Suspected of feeding a six-figure gambling habit with public funds, an elected small claims court official on the West Bank of Jefferson Parish has been temporarily disqualified from performing his duties by the state Supreme Court.
Patrick Hale DeJean, the justice of the peace for Jefferson Parish's 2nd Justice Court, was indefinitely suspended with pay late last month after a Judiciary Commission investigation uncovered evidence suggesting he had withdrawn cash from his court's operating account — money partially derived from bank loans and wage garnishment payments received by the court — at a number of casinos in the region.
A report from the Judiciary Commission speculates that DeJean had a gambling problem and asserts that his conduct also has drawn the attention of the FBI and the Jefferson Parish District Attorney's Office.
Neither agency has secured criminal charges against him, but the disqualification will remain in place at least until the Supreme Court decides what to do with DeJean, 38.
A West Bank justice of the peace under investigation by the state Legislative Auditor’s Offi…
"It is undeniable that DeJean's apparent pattern of misusing and misappropriating these ... funds may pose a substantial threat of serious harm to the public and the administration of justice," the report says. "Unless immediate action is taken, it is highly likely that DeJean will continue to misappropriate garnishment payments, amongst other public funds."
DeJean, who has held his office since 2008, could not be reached for comment Wednesday. However, when speaking with investigators, he claimed he used the money in question for legitimate purposes, records show.
The document accuses DeJean of ordering that court-ordered wage garnishment payments be sent to the court instead of directly to the parties who were owed the garnishments, as legally required. He is accused of then sending those garnishments — almost $181,350 between August 2011 and September 2013 alone — to his court's operating account, instead of a separate escrow fund meant for such payments.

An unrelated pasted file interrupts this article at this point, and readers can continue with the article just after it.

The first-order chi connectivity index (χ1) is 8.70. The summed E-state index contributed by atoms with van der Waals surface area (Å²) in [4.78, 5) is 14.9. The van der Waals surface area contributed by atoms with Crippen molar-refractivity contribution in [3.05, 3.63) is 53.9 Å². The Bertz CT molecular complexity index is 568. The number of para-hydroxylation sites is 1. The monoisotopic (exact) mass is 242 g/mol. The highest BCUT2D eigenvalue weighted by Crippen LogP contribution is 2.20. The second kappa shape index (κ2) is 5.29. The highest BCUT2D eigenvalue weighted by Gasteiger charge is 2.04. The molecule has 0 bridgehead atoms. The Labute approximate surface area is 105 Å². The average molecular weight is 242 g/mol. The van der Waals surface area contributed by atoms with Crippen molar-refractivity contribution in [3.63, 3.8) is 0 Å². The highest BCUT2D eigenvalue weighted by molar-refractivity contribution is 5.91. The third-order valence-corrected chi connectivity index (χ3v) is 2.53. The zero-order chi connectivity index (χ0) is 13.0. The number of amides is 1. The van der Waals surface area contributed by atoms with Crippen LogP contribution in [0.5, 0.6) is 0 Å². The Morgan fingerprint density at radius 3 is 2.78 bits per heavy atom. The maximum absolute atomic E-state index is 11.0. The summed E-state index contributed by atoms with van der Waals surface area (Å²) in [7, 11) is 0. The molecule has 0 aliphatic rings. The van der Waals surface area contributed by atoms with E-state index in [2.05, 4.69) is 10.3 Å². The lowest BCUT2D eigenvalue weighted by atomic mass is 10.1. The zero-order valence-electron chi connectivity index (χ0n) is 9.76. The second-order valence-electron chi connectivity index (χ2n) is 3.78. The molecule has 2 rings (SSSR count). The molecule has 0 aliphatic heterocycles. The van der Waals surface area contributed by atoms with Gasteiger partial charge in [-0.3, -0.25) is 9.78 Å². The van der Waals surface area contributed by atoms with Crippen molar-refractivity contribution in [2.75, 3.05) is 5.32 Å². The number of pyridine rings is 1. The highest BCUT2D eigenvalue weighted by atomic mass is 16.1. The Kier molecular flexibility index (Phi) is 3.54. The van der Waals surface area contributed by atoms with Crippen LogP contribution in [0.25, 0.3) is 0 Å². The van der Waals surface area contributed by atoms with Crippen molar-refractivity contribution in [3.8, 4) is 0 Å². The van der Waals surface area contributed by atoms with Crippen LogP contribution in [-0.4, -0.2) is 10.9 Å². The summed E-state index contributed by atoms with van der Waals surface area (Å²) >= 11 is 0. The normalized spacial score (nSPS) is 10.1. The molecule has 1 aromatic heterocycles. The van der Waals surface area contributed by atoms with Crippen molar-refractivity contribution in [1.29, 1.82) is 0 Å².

Meanwhile, between March 2012 and July 2013, DeJean took out three loans from First Bank & Trust, borrowing a total of $52,840 and putting it in the court's operating account, documents say.
To secure the loans, it is alleged, DeJean incorrectly described himself as a judge of the nonexistent 2nd District Court of Jefferson Parish, even though he is actually the justice of the peace for the 2nd Justice Court, whose jurisdiction encompasses most areas west of the Harvey Canal.
He also is accused of telling the bank the court's finances were better than they actually were and of lacking necessary permission from the state Bond Commission to borrow money on behalf of his court.
He told the bank he would use the loans to provide new software and training for his staff, while also covering some expenses he personally incurred while getting his office running, according to court documents.
Between August 2011 and September 2013, DeJean withdrew almost $218,000 from his court's operating account at several casinos, including Boomtown in Harvey, Harrah's in New Orleans, Beau Rivage in Biloxi, Mississippi, and L'Auberge in Lake Charles, the court documents say.
Additionally, shortly after money related to the First Bank & Trust loans was deposited into the court's operating account, DeJean withdrew "substantial" amounts of money at many of the same casinos, the documents say.
Court employees and visitors eventually noted something was amiss. Despite the garnishment payments, bank loans and the collection of court fees not authorized by law, the court's operating account was overdrawn on numerous occasions, documents say.
Several parties to court cases also complained they were not receiving credit for garnishment payments they made. Others reported that checks issued by the court containing owed garnishment payments bounced.
Before his suspension, DeJean insisted he used the garnishments to cover outstanding court costs and used the loan money for the purposes mentioned to the bank.
However, investigators didn't believe him. The amount of garnishments involved was too large, they said, and DeJean said he couldn't remember how much loaned money he spent on the software or when he bought it.
The bank sued DeJean after he defaulted on the loans. It dropped the suit after DeJean agreed to personally pay the loan back.
Separately, DeJean sued to prevent the state Legislative Auditor's Office from releasing a report outlining potential misuse of funds in his court. Arguing in part that the auditors misrepresented themselves, DeJean won a ruling temporarily blocking the release of the report, though there has not been a final decision on the suit's merits.
DeJean's former constable, Antoine "Tony" Thomassie, also has been under investigation. Earlier this year, he and his wife admitted they violated the state's nepotism laws when he hired her to handle wage garnishments.
Thomassie, 69, who lost his re-election bid in 2014, is tentatively scheduled to go to trial Tuesday on unrelated charges of drunk driving and failure to maintain control of his vehicle.
The Louisiana Board of Ethics ruled Friday that former Jefferson Parish Constable Antoine “T…